Some common visitation schedules are alternating weeks, a 2/2/5/5 rotating schedule, or a 4/3/3/4 rotating schedule. Alternating weekends, with the "weekend" beginning on a Thursday (or Friday) night, with one (or two) set days of visitation during the other week is another option.
Ultimately the best schedule you can make is one that works for the family while serving the best interest of the child.
Sole physical custody means one parent is the primary caregiver. That parent has primary physical custody, which means the child will live with that parent. The other parent has visitation.
Joint physical custody means the child shall have frequent and substantial time with both parents, and they shall share physical custody. It does not necessarily mean the parents share time with the child equally.
Joint custody is the type of custody the State of Alabama prefers to award (Alabama Code, Section 30-3-150), provided it is in the best interests of the child.
- Whenever parents voluntarily separate in Alabama, the court has the authority to grant custody to either parent.
- When deciding which parent will have custody, the court will consider the moral fitness of each parent, the ability of each parent to care for the children, and the child's age and gender.
- In a situation where a wife abandons the husband, the husband has custody of the children after the children are seven years of age.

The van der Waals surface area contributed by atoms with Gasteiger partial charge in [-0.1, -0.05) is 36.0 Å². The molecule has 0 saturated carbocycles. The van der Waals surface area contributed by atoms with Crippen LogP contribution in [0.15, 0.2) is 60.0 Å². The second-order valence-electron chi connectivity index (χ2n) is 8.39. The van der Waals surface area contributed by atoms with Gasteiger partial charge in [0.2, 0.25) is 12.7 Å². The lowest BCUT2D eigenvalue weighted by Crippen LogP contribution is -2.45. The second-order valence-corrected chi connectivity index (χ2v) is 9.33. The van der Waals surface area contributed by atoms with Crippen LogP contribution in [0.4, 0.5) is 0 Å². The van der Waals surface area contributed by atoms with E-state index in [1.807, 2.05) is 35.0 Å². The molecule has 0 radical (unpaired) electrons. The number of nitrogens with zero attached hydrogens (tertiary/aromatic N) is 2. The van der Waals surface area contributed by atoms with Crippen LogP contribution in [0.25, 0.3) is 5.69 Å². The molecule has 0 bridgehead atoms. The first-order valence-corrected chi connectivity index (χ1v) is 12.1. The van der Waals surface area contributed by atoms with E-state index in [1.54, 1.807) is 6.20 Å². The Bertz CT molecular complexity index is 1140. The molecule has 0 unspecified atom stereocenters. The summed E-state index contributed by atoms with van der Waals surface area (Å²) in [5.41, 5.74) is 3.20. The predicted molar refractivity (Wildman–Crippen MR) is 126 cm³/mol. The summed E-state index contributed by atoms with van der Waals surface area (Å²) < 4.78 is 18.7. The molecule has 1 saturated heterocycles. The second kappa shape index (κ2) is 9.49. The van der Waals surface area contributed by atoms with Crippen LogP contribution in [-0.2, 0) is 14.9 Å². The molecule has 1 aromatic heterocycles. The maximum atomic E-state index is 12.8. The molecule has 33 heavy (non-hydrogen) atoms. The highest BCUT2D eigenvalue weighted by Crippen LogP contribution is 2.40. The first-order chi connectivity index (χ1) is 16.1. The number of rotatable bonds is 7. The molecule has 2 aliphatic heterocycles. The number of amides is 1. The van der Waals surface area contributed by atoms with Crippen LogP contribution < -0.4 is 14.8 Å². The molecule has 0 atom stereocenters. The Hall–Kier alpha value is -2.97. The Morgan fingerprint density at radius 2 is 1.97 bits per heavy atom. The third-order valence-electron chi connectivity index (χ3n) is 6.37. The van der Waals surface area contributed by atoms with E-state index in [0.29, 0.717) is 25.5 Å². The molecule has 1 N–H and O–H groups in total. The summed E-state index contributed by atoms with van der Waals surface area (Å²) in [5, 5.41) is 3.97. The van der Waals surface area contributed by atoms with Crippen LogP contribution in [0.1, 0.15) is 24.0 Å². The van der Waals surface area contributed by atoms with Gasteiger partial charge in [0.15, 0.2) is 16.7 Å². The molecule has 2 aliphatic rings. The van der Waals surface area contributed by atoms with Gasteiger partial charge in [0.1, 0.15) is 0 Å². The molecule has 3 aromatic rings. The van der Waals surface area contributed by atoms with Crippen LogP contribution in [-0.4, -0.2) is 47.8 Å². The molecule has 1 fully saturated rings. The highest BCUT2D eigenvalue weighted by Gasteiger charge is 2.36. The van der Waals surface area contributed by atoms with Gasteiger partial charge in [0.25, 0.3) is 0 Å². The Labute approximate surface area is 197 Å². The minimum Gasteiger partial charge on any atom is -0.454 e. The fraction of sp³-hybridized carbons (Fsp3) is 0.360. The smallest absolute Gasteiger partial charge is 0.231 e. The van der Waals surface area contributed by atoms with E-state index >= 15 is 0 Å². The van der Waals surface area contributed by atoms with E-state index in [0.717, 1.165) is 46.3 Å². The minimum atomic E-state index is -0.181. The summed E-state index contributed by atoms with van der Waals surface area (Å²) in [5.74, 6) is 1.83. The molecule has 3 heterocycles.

When the court is deciding if a sole or joint custody schedule is best, the court will consider the best interests of the child and the following factors (found in Section 30-3-152):
- Whether or not the parents are able to cooperate with each other and make joint decisions
- Whether or not the parents were able to reach an agreement on the custody arrangements
- How close the parents live to each other
- Any history of spousal abuse, child abuse, or kidnapping of the child
Even after your case has been decided and your custody schedule is made a court order, Custody X Change will remain a valuable tool.
These are just some of the things you can do with the software:
- Sync the custody schedule to your iPhone, Blackberry, Outlook, and many other mobile devices and calendars.
- Edit the calendar when things change.
- Keep track of the visitation schedule by entering in the actual time of visitation and any notes about the visitation.
- Print a report that shows the difference between scheduled and actual parenting time.
- Modify an existing agreement with the actual-time and journaling reports.
- Print multiple copies of the agreement for you, the child, and the other parent so everyone is one the same page.
- Enjoy the time with your child because you aren't worrying about the visitation schedule or agreement.
The top fifteen cities in Alabama (by population, US Census Bureau, 2008) are: Birmingham, Montgomery, Mobile, Huntsville, Tuscaloosa, Hoover, Dothan, Auburn, Decatur, Madison, Florence, Gadsden, Prattville, Phenix City, Vestavia Hills.